All Stories, General Fiction, Short Fiction

The Shoe in the Wall, or Viola’s Place by Tom Sheehan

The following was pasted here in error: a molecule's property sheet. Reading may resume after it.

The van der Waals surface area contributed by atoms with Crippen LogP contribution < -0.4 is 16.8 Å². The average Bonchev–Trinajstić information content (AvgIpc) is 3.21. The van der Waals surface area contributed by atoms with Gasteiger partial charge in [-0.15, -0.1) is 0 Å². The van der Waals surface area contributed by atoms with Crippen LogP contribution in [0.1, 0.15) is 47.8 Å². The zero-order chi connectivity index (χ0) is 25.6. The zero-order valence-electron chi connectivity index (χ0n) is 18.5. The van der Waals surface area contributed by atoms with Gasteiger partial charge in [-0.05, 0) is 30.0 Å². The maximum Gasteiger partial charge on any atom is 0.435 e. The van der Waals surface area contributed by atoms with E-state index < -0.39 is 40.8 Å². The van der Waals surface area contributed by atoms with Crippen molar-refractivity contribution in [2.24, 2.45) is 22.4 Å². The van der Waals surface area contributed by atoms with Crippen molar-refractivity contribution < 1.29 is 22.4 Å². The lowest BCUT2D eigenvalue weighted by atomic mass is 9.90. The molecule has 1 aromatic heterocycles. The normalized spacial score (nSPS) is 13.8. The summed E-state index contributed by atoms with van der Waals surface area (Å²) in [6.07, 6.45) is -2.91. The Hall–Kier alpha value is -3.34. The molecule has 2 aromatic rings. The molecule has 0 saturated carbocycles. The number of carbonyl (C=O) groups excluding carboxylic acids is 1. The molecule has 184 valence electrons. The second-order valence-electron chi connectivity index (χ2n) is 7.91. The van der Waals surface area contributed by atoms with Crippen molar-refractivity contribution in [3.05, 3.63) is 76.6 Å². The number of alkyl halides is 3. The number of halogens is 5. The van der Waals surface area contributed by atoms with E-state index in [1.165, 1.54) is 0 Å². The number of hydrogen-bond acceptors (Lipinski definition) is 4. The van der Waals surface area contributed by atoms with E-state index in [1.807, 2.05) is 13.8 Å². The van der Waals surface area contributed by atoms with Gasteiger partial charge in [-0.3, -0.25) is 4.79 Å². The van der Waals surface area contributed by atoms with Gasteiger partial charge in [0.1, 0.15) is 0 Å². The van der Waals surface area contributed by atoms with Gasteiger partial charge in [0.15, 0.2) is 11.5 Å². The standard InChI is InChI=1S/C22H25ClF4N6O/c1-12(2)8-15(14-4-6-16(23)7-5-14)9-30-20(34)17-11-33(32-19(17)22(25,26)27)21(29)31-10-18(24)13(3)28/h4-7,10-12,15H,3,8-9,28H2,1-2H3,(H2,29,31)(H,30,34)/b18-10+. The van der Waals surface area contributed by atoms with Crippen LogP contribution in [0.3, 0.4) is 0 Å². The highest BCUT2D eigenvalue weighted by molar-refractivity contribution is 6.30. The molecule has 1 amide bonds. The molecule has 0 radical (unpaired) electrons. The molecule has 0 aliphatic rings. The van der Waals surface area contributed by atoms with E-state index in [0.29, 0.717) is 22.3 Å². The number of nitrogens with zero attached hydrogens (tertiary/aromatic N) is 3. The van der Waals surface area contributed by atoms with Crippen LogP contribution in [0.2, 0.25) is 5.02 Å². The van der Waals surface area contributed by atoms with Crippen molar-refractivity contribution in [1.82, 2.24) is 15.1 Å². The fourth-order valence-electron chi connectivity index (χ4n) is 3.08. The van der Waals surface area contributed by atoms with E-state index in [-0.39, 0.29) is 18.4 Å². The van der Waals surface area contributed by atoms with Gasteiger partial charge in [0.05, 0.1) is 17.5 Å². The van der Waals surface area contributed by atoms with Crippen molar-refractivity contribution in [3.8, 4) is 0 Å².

Day closed in around me, and the night that followed, reverie and recompense fighting for equal space, or so it seemed, for hours on end. I had come down the road for about 30 miles, my car loaded with a good assemblage of scrap wood from packing crates, the heft and feel of each piece hanging on my fingertips, like echoes on the rebound; you know, the kind that refuse to let you sleep, wondering what tree in what forest a man with a purring chain saw in his hand had figured to be good enough for cutting. Their images were locked up tight for me: I had cut wood in the state forest for six years at that point and tree selection had never bothered me, winter warmth with odds had grabbed me from slumber, working with my saw, the split logs in stacks growing each day in measureable cords.

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